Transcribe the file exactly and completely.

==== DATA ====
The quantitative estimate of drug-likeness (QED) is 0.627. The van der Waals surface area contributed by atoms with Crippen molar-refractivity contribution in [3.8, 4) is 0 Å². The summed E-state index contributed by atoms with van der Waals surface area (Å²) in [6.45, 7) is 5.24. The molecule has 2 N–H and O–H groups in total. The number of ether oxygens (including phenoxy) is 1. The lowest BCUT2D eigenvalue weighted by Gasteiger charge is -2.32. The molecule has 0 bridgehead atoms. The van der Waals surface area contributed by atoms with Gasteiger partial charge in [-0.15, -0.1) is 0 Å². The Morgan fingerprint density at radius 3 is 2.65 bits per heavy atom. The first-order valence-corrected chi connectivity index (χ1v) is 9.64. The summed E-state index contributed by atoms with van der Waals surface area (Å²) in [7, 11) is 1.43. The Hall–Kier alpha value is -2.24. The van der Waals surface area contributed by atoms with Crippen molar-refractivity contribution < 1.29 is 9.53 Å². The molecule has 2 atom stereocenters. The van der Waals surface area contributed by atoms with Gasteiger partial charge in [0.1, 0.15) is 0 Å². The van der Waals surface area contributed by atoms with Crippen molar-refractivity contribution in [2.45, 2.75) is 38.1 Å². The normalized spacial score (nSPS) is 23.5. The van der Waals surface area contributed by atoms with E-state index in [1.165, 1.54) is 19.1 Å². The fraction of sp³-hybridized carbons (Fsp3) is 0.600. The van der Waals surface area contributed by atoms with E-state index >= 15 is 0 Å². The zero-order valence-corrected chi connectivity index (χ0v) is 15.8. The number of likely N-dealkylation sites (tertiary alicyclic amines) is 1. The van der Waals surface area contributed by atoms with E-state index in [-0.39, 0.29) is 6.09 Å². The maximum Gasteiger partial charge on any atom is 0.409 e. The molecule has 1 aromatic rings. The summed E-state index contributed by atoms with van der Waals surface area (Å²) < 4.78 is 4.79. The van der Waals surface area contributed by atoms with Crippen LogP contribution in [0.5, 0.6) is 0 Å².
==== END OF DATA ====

The quantitative estimate of drug-likeness (QED) is 0.627. The van der Waals surface area contributed by atoms with Crippen molar-refractivity contribution in [3.8, 4) is 0 Å². The summed E-state index contributed by atoms with van der Waals surface area (Å²) in [6.45, 7) is 5.24. The molecule has 2 N–H and O–H groups in total. The number of ether oxygens (including phenoxy) is 1. The lowest BCUT2D eigenvalue weighted by Gasteiger charge is -2.32. The molecule has 0 bridgehead atoms. The van der Waals surface area contributed by atoms with Gasteiger partial charge in [-0.15, -0.1) is 0 Å². The Morgan fingerprint density at radius 3 is 2.65 bits per heavy atom. The first-order valence-corrected chi connectivity index (χ1v) is 9.64. The summed E-state index contributed by atoms with van der Waals surface area (Å²) in [7, 11) is 1.43. The Hall–Kier alpha value is -2.24. The van der Waals surface area contributed by atoms with Crippen molar-refractivity contribution < 1.29 is 9.53 Å². The molecule has 2 atom stereocenters. The van der Waals surface area contributed by atoms with Gasteiger partial charge in [0.1, 0.15) is 0 Å². The van der Waals surface area contributed by atoms with Crippen molar-refractivity contribution in [2.45, 2.75) is 38.1 Å². The normalized spacial score (nSPS) is 23.5. The van der Waals surface area contributed by atoms with E-state index in [1.165, 1.54) is 19.1 Å². The fraction of sp³-hybridized carbons (Fsp3) is 0.600. The van der Waals surface area contributed by atoms with E-state index >= 15 is 0 Å². The zero-order valence-corrected chi connectivity index (χ0v) is 15.8. The number of likely N-dealkylation sites (tertiary alicyclic amines) is 1. The van der Waals surface area contributed by atoms with E-state index in [-0.39, 0.29) is 6.09 Å². The maximum Gasteiger partial charge on any atom is 0.409 e. The molecule has 1 aromatic rings. The summed E-state index contributed by atoms with van der Waals surface area (Å²) < 4.78 is 4.79. The van der Waals surface area contributed by atoms with Crippen LogP contribution in [0.5, 0.6) is 0 Å².